Armed Forces, Alcohol Abuse and Responsibility for War-time Violence: Applying the Attention-Allocation Model

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Abstract

Several historical and contemporary examples involving the relationship between alcohol use and the commission of atrocities can be identified. During the Second World War, for instance, alcohol was supplied to men of Reserve Police Battalion 101 (RPB 101) in order to make their participation in mass murder at Jozefow easier. Similarly, in the context of the ethnic wars of Yugoslavia in the 1990s, ordinary Serb soldiers were reported to have been plied with alcohol as a measure of official policy. Moreover, alcohol use has been linked to the Rwandan Genocide. And more recently, alcohol and drug-related charges were reported to have been involved in more than a third of all Army criminal prosecutions of soldiers in Iraq and Afghanistan and to have been used by guards at Abu Ghraib. Yet, the relationship between substance abuse and war-time atrocities is unclear. Drawing on accepted social psychological phenomena such as conformity, obedience to authority and the construction of social norms, it is contended that alcohol does not cause aggression directly through its pharmacological effects alone and an argument is raised against the general use of dispositional causal explanations of alcohol-related violence in the war-time context. I propose that intoxicated aggression in the context of war is primarily the product of contextual variables interacting with the pharmacodynamics of alcohol. I develop an integrated theoretical framework showing the pathways through which alcohol affects aggressive tendencies in the context of war and suggest preventive measures. The proposed integrated theoretical framework is made up of three main propositions: combat stressors; drinking as a coping strategy; and situational risk factors. It offers a socio psychological description and explanation of the dynamics of alcohol intoxication and aggression in the context of war.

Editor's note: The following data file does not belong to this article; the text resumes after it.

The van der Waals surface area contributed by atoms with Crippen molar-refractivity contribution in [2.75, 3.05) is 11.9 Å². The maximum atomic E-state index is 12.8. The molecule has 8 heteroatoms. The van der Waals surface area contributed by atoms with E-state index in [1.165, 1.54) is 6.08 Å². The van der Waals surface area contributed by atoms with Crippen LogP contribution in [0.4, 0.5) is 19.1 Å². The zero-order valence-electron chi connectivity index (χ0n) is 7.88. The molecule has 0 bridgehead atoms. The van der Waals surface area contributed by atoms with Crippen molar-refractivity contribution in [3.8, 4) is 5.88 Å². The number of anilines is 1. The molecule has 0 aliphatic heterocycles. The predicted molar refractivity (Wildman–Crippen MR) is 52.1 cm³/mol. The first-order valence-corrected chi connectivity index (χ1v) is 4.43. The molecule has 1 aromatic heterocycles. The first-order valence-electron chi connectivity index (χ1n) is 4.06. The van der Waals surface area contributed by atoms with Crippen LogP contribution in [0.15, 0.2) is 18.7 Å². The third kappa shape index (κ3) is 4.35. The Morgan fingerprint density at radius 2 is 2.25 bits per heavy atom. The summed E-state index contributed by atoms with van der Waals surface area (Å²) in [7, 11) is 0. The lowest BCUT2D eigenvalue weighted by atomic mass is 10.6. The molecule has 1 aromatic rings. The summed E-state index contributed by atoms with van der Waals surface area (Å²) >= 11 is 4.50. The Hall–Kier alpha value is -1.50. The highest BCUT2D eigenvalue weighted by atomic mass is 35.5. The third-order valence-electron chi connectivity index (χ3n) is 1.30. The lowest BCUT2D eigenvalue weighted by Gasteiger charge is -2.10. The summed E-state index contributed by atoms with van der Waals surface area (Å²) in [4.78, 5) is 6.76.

Original languageEnglish
Pages (from-to)105-122
Number of pages18
JournalPsychiatry, Psychology and Law
Volume20
Issue number1
DOIs
Publication statusPublished - 11 Jan 2012

Keywords

  • ALCOHOL
  • attention
  • criminal responsibility
  • international criminal law
  • prevention
  • war-time violence
  • alcohol

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